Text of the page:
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“Eddy or not, disc means war,” headlined the N.Y. Daily News. In 1995, a bicoastal battle loomed between the mayors of New York and Los Angeles over which city should host the Grammy awards. “[New York] has a mayor who thinks all great singing ended with Nelson Eddy…” sneered L.A. Mayor Richard Riordan. Not true, cried N.Y. Mayor Rudy Giuliani, “It moves on to Luciano Pavarotti, Placido Domingo, and Kiri Te Kanawa.”

Nelson Eddy, the tall, fair-haired baritone from Philadelphia, was used to being in the center of controversies. As a classically trained opera and concert singer, he caused frayed tempers among serious music critics when he decided to augment his fast-tracking recital career with a movie contract. Had he failed to score on the screen, these same critics would have bemoaned Hollywood’s failure to recognize great singing. But Nelson Eddy found success beyond anyone’s wildest dreams – a popularity so overwhelming and enduring that it has threatened to eclipse his real musical achievements. Eventually he appeared in 19 films, made hundreds of recordings (including several million-sellers), gave hundreds of concerts, hosted his own radio show, and made guest appearances on hundreds of others.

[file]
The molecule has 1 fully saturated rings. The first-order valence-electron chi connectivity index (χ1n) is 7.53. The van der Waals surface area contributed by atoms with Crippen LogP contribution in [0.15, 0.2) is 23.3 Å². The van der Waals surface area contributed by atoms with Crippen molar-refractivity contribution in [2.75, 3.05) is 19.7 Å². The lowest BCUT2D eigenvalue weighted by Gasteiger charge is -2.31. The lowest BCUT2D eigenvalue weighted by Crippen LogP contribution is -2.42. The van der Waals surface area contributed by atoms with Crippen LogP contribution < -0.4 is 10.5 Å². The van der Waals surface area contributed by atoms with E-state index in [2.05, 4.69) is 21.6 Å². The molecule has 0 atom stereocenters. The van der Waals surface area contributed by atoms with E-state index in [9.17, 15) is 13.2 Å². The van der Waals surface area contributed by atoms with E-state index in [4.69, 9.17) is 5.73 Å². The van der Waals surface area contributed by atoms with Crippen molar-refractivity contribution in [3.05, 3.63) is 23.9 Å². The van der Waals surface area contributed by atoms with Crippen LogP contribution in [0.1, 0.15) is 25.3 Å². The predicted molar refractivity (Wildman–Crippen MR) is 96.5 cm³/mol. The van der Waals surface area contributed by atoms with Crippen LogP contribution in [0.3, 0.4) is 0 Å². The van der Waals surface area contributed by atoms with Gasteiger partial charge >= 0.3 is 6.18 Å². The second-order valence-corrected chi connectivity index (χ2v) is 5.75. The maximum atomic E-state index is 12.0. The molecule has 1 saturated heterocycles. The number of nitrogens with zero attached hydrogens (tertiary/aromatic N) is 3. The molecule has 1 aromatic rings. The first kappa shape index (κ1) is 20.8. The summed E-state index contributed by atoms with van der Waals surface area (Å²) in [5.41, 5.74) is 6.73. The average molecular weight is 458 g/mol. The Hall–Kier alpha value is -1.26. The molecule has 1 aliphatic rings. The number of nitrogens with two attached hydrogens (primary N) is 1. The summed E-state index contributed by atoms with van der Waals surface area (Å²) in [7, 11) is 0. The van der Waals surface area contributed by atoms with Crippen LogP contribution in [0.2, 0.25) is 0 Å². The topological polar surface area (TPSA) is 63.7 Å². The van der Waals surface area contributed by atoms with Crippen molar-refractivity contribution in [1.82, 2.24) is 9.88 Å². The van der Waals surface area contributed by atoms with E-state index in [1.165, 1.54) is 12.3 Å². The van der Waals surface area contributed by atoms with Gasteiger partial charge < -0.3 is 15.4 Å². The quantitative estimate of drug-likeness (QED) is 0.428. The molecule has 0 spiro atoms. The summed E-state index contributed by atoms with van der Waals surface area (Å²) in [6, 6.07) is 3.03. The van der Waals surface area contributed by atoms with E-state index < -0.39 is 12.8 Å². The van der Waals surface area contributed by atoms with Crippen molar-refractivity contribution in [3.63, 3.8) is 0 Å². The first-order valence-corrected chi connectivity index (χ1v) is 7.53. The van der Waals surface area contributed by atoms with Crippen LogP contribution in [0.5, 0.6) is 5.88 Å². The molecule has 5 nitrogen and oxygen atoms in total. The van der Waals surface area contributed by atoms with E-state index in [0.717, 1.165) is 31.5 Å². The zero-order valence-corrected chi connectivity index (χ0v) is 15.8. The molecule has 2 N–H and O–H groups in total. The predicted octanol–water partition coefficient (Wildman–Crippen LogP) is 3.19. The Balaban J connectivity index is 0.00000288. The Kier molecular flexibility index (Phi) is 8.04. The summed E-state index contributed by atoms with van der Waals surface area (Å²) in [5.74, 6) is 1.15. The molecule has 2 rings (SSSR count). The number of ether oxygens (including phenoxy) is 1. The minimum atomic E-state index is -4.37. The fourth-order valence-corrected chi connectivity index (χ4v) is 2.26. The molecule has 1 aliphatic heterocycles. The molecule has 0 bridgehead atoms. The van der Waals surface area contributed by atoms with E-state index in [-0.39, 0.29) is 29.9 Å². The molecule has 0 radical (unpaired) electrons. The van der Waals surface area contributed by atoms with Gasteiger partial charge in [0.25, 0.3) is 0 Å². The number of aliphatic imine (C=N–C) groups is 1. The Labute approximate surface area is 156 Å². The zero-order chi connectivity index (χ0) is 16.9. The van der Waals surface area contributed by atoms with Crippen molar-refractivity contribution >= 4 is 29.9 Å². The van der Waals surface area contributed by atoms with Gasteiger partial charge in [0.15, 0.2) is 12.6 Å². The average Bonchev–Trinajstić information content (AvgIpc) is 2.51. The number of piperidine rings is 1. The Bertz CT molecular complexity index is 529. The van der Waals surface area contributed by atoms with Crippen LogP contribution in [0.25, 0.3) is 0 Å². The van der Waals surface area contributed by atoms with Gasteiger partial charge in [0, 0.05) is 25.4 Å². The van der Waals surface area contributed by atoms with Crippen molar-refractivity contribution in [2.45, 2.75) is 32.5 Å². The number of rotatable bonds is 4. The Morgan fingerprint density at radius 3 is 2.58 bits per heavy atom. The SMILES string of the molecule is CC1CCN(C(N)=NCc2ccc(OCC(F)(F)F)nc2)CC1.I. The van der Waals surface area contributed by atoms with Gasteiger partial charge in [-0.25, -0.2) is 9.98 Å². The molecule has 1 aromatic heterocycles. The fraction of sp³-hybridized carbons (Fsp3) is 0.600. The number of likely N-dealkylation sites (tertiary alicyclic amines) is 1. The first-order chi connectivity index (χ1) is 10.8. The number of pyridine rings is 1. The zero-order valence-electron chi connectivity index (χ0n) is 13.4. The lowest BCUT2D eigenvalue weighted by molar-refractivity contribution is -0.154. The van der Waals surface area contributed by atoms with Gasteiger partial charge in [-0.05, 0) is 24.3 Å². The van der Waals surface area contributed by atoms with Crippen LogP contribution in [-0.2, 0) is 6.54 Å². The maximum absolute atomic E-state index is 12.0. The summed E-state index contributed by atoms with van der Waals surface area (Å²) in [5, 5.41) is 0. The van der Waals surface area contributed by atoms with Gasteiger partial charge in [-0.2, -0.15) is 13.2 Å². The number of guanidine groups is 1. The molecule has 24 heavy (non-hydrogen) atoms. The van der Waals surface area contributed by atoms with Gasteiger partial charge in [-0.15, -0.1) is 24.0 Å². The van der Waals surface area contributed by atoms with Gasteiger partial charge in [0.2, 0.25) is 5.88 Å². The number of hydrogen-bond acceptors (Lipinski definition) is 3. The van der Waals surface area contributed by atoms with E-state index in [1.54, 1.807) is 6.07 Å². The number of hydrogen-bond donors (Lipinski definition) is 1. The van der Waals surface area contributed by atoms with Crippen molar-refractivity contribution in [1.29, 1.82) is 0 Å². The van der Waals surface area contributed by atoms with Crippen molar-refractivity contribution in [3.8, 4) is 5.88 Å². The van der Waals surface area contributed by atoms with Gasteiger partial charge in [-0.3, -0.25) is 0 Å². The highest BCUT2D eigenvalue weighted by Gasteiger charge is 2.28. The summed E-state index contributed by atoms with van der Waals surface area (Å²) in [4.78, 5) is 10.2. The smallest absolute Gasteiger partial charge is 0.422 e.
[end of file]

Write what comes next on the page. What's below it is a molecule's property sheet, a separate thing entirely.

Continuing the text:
Max de Schauensee of the Philadelphia Bulletin typified the somewhat sour-grapes attitude of classical music critics toward an artist who strayed from the traditional path: “Though Nelson Eddy took the easy road and made his fame and fortune in other channels, we who lived in Philadelphia during the late 1920’s will not easily forget that he was a fine opera singer as well.”